News and Events
Dr Aisling Parkes and Dr Fiona Donson's Article On The Rights of Children With a Parent in Prison Published In Leading International Journal
The rights of children with a parent in prison is a subject which, in the Irish context at least, has been ill considered to date by policy and law makers.
Despite the welcome introduction of positive initiatives by the Irish Prison Service designed to enhance the experience of children visiting a parent in prison, such measures have principally focussed on the prisoner rather than the child.
Where children are addressed in both policy and practice, this tends to focus on mothers, which in turn underplays the importance of the father/child relationship from both the father and child’s points of view.
As a result, children who visit a parent in prison must regularly engage with the physical and psychological experience which can often be negative and expose them to long term emotional damage.
Recent research has not only demonstrated adverse effects on children, but also on families and society in general, while paternal incarceration can result in damaging socioemotional outcomes for children.
In their article, “Developing a Child’s Right to Effective Contact with a Father in Prison—An Irish Perspective” published in Child Care in Practice, Dr Aisling Parkes and Dr Fiona Donson compare Irish practices against international and regional standards seeking to provide a snapshot of the extent to which the rights of children with a parent in prison are protected in the Republic of Ireland.
Based on empirical work carried out in a small number of Irish prisons, Dr Parkes and Dr Donson argue that the current situation “is clearly at odds with the legal responsibility of the state internationally and domestically to be proactive in terms of protecting the wellbeing of all children, irrespective of who their parents are and where they reside”. They highlight, in this absorbing article, that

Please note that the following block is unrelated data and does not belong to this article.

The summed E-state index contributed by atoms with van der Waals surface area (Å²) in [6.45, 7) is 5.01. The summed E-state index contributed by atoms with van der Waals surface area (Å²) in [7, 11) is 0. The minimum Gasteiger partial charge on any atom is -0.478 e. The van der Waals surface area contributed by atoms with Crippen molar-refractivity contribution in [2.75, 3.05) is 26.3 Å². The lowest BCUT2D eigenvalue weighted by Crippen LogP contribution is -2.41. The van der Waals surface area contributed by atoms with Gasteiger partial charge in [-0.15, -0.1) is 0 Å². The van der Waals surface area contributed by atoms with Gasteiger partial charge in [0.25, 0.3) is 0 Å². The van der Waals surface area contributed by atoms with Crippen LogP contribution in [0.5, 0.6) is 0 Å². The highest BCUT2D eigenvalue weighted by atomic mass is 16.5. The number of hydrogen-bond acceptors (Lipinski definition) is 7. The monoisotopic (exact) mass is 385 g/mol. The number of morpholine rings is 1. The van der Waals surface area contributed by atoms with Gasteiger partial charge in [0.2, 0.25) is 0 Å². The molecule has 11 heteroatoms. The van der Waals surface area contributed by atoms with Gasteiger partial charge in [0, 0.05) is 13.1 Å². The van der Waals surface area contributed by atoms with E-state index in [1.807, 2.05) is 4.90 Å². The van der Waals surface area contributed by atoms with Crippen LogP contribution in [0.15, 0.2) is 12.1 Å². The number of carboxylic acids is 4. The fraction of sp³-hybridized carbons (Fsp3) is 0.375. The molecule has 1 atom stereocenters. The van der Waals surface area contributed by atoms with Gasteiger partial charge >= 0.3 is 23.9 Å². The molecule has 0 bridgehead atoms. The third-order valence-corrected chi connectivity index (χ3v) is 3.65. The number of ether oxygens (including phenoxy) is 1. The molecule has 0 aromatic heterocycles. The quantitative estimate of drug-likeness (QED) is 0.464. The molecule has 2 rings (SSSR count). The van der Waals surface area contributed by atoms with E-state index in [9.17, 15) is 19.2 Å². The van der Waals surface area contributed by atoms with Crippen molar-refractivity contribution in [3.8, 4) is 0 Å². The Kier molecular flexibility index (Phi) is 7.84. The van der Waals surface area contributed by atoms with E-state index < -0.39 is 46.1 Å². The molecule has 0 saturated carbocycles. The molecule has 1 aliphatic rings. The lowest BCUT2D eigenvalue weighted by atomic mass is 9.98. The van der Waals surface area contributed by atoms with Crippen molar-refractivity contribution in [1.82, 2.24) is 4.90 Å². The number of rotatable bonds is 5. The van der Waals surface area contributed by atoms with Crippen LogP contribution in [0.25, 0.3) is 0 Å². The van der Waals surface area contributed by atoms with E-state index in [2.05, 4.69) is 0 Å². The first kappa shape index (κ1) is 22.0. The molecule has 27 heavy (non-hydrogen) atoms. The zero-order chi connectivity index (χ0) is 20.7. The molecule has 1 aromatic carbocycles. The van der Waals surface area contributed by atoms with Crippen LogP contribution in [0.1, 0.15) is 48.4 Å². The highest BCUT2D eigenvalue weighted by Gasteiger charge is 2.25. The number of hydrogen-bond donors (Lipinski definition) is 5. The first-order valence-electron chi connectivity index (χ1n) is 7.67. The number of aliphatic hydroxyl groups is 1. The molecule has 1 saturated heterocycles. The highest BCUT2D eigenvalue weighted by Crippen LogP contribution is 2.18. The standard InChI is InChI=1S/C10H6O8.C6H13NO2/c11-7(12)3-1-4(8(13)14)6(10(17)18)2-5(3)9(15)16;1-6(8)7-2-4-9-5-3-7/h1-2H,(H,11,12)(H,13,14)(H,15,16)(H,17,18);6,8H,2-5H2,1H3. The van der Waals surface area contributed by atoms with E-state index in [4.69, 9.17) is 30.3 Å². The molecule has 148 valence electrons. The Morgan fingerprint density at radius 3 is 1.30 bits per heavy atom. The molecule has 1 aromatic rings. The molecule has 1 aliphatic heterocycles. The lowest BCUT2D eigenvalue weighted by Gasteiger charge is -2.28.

“In the absence of such basic protections, children with a parent in prison are at risk in the short, medium and long term and the state has failed them”.
The article concludes by recommending that “all children be provided with “enhanced” family visits which focus on visiting arrangements whereby they can interact with their imprisoned parent in a constructive way.
This should include the adoption of homework clubs in all prisons and opportunities for prisoners to eat and play with their children in a relaxed environment”.
An outcome which, the article stresses, would help to achieve child friendly visits and in turn provide the “space and opportunity to support children and their parents maintain and develop strong relationships that are beneficial to all.”
Listen to Dr Fiona Donson discuss the rights of children with a parent in prison on the Law and Justice podcast with Jane Mulcahy.